13.04 Pertussis – Whooping Cough

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Hey guys, glad you are joining me here! In this lesson we are going to talk about pertussis, which is also known as whooping cough.
Whooping cough is a highly contagious respiratory infection caused by the organism bordetella pertussis, which you can see in the photo here. What happens during pertussis is that the bacteria attach to the cilia which are the tiny little hairlike things that line the upper respiratory system. The bacteria causes damage and inflammation in the airway.

The crazy thing with whooping cough is that it symptoms can actually last up to 6 weeks.

It can be prevented with the DTaP (Diphtheria, Tetanus and Pertussis) vaccine which is given at 2, 4, 6, 15 months and again between 4-6 years. You may be thinking wait- I thought it was called the Tdap. Well, the Tdap is what’s used for adolescents and adults, whereas the DTaP is given to infants and kids.

In your assessment there are two different stages to look for. The first is the catarrhal stage. Catarrh is just a fancy word for inflammation in the airways. During this stage you’ll see fever, increased nasal secretions, and a mild cough. The second stage is the paroxysmal stage and this is when the cough really progresses. Patients experience these coughing spells - where they have a bunch of short rapid coughs followed by a high-pitched whooping sound. These spells tend to be worse at night and can be so bad that they cause vomiting and may be fracture ribs.

Like I mentioned symptoms can last up to 6 weeks- so it can be pretty exhausting.

Just a quite note- The patients we are most worried about are our infants. They may develop pneumonia and their airways are actually still pretty soft so the intense coughing can cause a lot of damage. Apneic episodes are common in infants and for them whooping cough can be life threatening. So be extra vigilant with your assessment- looking out for signs of respiratory distress.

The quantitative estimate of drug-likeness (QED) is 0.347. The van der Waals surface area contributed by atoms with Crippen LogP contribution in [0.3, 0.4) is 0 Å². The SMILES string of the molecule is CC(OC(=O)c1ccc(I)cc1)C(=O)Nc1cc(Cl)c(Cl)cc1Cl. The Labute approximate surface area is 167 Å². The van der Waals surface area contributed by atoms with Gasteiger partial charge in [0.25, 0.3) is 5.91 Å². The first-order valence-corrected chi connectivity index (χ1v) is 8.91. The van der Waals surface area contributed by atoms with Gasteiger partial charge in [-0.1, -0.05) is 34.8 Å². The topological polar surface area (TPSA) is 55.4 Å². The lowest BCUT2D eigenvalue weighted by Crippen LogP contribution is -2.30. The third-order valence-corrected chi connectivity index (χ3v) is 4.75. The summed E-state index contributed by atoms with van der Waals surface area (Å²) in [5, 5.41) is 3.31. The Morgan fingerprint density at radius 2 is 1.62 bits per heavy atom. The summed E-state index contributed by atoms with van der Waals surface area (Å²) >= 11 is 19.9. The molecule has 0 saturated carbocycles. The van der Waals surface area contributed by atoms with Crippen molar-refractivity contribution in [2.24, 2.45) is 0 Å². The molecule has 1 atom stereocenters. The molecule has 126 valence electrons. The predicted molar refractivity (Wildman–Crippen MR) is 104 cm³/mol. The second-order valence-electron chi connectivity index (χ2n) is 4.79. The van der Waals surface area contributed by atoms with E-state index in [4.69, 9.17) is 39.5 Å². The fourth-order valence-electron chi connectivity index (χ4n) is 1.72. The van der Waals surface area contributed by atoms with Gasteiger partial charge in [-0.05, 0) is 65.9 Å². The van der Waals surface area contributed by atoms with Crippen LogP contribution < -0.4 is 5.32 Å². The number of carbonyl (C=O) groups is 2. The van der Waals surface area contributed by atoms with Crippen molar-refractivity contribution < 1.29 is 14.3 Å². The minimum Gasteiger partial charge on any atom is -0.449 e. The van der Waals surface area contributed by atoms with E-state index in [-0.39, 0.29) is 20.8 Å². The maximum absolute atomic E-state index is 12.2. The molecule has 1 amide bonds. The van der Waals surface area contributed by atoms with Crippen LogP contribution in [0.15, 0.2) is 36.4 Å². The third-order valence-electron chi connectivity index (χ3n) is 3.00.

These patients need to be on droplet precautions. Our nursing care is focused on supporting respiratory effort. These patients may benefit from humidified O2 and elevating the head of bed.

Antibiotics are given as well. The most common one give is azithromycin.

Patient education is important because we need to make sure caregivers know that symptoms can last a long time.

Your priority nursing concepts for a pediatric patient with pertussis are immunity, infection control and oxygenation.
Pertussis is a respiratory infection that is very contagious and caused by bordetella pertussis.

It is preventable with the DTaP immunization, which is given at 2, 4, 6, 15 mo and 4-6 years.

There are 2 stages to the disease, the first pretty much just looks like an upper respiratory tract infection and the second is when the cough progresses to the classic “whooping cough”.

Treatment is supportive and antibiotics.

Patient education should focus on preparing caregivers for the length of the illness and also making people aware of the importance of immunizing against it!
That's it for our lesson on Pertussis or Whooping cough. Make sure you check out all the resources attached to this lesson. Now, go out and be your best self today. Happy Nursing!
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